Cognac, fresh roses and a four- course dinner curated by a Swiss chef, set the tone for a memorable evening at the launch of Gamuda Land’s loyalty programme at the Grand Hyatt, Kuala Lumpur.
STAYING true to key development principles in sustainability – this has been part of Gamuda Land’s DNA for more than two decades.
At the heart of its town-making principles is the belief that sustainable integrated townships should be planned and built with the community and environment in mind.
“By listening to what the land has to tell us, we can create a more conducive environment that is better than it was before development.
“Before we craft each town, we look at its natural surroundings which include studying the natural landscape, the direction of flowing waterways as well as the flora and fauna that grows there.
“Working alongside nature, we try to maintain the goodness of the land while enhancing the existing environment by fusing nature into our towns and neighbourhoods,” said Gamuda Land project director Aw Sei Cheh.
The developer has a proven track record in building sustainable integrated townships locally as well as in Vietnam, evident in existing developments such as Kota Kemuning, Shah Alam; Valencia, Sungai Buloh; Jade Hills, Kajang; Gamuda City, Hanoi and Celadon City, Ho Chi Minh City in Vietnam.
Completed in 1997, Kota Kemuning features a Central Lake at the heart of the development, surrounded by 10ha of parks, perfect for the community to relax and unwind while promoting outdoor recreational activities.
The international and multiple award-winning Kota Kemuning Wetland, an open channel wetland park with indigenous woodlands and marginal edge planting that is rich in flora and fauna was completed in 2003.
Valencia, completed in same year, used indigenous woodland belts and wetland plants around the golf course, the ponds and streams as well. It is now home to a wide variety of birds and wildlife, including hornbills.
With its innovative master-planning and award-winning landscape design, the oriental-themed Jade Hills residential development boasts vistas of lush greenery, 12 thematic gardens, walkways and modern recreational facilities, all within a secure setting, capturing the essence of green urban living.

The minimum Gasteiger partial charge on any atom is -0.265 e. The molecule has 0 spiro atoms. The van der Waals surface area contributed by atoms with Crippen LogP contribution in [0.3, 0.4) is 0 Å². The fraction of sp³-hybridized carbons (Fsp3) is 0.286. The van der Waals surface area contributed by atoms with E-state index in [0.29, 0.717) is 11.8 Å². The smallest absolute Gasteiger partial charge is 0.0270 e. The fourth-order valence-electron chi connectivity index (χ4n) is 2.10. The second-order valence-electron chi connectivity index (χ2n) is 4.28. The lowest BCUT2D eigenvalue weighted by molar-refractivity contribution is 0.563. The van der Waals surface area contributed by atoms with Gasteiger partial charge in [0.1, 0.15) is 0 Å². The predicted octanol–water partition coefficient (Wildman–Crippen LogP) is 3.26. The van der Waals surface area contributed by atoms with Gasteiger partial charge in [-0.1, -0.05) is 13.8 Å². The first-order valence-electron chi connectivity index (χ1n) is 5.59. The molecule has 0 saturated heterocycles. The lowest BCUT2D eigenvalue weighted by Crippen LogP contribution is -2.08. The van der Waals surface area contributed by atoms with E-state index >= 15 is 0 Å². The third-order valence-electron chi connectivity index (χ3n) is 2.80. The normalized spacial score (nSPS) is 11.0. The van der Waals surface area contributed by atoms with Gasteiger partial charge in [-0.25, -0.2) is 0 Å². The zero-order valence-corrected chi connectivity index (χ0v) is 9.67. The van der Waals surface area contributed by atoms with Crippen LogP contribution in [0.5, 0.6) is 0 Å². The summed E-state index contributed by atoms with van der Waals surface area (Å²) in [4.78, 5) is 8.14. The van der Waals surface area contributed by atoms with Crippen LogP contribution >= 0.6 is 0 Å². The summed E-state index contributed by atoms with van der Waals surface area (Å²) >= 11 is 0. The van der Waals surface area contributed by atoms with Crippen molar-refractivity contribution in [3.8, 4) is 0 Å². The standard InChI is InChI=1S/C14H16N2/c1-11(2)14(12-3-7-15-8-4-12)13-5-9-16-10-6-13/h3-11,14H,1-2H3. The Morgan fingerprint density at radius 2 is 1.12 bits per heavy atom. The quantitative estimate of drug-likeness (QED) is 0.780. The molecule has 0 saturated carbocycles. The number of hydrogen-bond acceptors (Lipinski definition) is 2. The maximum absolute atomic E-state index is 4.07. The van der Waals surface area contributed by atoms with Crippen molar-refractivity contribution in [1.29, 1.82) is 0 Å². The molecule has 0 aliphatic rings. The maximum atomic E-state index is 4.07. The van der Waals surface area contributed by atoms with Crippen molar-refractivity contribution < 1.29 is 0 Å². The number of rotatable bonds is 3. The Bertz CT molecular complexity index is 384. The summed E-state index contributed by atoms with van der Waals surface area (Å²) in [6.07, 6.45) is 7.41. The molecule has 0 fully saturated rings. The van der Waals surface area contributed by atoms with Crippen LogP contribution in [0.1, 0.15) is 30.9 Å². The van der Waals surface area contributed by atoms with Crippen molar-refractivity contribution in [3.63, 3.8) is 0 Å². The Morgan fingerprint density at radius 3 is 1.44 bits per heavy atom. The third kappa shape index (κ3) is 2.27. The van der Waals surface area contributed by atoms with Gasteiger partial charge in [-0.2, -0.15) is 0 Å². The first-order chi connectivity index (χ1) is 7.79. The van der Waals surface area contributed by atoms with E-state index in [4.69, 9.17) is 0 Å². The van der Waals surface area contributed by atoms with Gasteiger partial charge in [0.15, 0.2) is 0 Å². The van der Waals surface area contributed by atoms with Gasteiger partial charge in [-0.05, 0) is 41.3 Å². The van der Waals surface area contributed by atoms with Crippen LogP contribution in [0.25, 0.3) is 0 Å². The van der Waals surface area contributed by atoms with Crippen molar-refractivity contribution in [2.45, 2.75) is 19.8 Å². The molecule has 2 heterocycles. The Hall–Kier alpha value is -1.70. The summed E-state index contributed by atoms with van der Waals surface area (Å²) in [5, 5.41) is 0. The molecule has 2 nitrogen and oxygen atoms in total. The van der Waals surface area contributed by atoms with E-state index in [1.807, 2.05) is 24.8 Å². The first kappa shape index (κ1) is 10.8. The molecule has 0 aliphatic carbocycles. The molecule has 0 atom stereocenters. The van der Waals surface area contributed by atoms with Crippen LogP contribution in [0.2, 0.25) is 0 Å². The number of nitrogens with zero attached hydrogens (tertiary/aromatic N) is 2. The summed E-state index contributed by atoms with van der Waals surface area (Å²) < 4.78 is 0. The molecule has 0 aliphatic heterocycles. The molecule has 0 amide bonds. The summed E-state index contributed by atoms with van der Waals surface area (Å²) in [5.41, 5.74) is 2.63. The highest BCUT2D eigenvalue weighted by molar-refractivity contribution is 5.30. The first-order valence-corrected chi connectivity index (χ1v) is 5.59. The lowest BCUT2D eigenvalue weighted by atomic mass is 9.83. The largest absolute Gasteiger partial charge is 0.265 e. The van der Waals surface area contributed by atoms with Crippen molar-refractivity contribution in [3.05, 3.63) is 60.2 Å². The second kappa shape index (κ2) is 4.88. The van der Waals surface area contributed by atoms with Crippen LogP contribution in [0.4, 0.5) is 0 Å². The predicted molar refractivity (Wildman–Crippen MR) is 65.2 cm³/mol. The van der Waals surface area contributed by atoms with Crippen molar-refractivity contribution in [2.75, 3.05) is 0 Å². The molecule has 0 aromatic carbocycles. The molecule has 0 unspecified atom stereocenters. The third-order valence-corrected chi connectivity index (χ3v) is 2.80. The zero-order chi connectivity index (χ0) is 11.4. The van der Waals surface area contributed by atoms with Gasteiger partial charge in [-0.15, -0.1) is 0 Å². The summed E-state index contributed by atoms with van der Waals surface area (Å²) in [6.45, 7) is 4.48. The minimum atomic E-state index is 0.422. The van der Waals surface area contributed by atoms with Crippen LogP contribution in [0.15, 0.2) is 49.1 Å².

To further strengthen its commitment in sustainability, Gamuda Land continues undertaking initiatives to promote greater environmental responsibility.
Pledge to biodiversity enhancement
Its latest green initiative, called Gamuda Parks, creates and manages a sustainable ecosystem for its townships and developments projects, being the first to adopt a scientific approach to measuring the quality of the environment within developments.
Under this initiative, a group of experts were put together to design, plan and enhance the maintenance of greenery within Gamuda Land’s townships and high-rise developments.
One of the main roles of Gamuda Parks is to monitor and coordinate measures to enhance the presence of biodiversity within a development while implementing design and maintenance standards to enhance the quality of living.
To Gamuda Land, being the first developer to pledge to biodiversity enhancement, sustainability is not just about providing ample greenery and lush environment, but delivering thoughtfully-planned developments underpinned by good locations, balancing the natural plant life and wildlife, together with public amenities in order for the community to enjoy an enhanced quality of life.
“One of the first activities undertaken by the initiative was the formulation of a Biodiversity Policy which will comprise standards and guidelines of three ecosystems namely Green, Blue and Material.
“The Green ecosystem management focuses on softscape while waterscape elements fall under the Blue ecosystem. The Material ecosystem emphasises the way we manage our natural resources,” he explained.